Vermont Expands Medical Marijuana Program to Cover PTSD, Parkinson’s Disease, and More
Recreational legalization isn’t coming to Vermont this year, but Governor Phil Scott is giving a host of new patients access to medical marijuana.
Published on June 12, 2017

Vermont Governor Phil Scott made headlines last month when he vetoed a bill that would have legalized recreational cannabis possession and use by adults 21 and older. But while state marijuana advocates start to reshape the legislation in hopes of passing full-scale legalization in 2018, Governor Scott has started shedding any negative attention from the recreational veto by signing Senate Bill 16 to expand the state’s medical marijuana program.

According to the Joint Blog, the newly signed bill will add Parkinson’s disease, Crohn’s disease and post traumatic stress disorder (PTSD) as qualifying conditions for Vermont’s medical marijuana program. PTSD and medical marijuana have become strongly correlated in the past year thanks to a growing number of military veterans pushing for non-opioid painkillers to help them deal with the lasting scars of war.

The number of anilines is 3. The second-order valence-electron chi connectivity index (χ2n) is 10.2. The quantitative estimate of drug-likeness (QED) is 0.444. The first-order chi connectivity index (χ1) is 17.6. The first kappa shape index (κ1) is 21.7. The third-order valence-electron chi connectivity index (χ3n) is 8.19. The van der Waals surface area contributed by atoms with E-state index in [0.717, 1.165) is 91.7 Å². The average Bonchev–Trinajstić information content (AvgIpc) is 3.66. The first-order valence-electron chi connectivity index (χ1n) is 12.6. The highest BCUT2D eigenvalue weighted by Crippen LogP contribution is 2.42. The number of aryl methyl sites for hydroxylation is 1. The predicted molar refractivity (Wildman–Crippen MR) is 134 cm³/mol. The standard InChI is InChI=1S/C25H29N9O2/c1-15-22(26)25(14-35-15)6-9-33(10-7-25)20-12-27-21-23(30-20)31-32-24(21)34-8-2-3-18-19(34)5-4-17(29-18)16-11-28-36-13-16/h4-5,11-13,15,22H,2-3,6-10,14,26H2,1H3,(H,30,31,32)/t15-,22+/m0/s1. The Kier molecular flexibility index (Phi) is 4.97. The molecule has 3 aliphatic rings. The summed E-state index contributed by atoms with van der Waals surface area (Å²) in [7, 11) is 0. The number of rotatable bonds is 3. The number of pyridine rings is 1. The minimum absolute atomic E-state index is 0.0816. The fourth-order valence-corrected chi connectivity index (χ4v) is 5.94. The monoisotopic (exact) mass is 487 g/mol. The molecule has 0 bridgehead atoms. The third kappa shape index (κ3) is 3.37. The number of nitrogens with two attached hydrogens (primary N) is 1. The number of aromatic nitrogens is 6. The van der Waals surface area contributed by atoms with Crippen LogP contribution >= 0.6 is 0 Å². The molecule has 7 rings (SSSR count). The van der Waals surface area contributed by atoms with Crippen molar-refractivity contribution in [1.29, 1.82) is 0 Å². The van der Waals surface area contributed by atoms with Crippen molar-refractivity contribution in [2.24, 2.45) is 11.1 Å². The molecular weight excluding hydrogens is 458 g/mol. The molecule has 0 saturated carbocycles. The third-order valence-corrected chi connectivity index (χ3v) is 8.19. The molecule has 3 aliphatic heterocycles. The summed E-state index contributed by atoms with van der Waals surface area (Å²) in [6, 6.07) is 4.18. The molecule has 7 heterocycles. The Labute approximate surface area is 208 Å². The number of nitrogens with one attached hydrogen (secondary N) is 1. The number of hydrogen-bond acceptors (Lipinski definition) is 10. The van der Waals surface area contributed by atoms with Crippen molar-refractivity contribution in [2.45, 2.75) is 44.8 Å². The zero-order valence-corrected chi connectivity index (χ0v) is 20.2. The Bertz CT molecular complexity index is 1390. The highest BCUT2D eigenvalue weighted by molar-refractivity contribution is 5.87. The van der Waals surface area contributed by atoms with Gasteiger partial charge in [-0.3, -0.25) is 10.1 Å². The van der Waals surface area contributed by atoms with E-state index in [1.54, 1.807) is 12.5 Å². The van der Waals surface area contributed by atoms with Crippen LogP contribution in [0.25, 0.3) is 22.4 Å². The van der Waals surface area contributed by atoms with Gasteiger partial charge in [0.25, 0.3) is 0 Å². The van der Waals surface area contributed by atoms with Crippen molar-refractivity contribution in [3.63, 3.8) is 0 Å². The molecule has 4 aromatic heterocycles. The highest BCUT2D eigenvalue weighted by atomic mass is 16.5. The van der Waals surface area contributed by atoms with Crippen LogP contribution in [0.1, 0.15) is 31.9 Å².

The newly signed law will also double the number of dispensaries in the state, from four to eight, increase the amount of cannabis MMJ patients can legally possess from two ounces to three, and will allow every medical patient to grow their own bud, not just those without a local dispensary.

It might take a year or two before Vermont legislators or residents pass recreational legalization, but until then, an expanded medical marijuana program will prepare the cannabis industry, politicians, and cannabis users for an eventual full-scale legalization.

Zach Harris
Zach Harris is a writer based in Philadelphia whose work has appeared on Noisey, First We Feast, and Jenkem Magazine. You can find him on Twitter @10000youtubes complaining about NBA referees.
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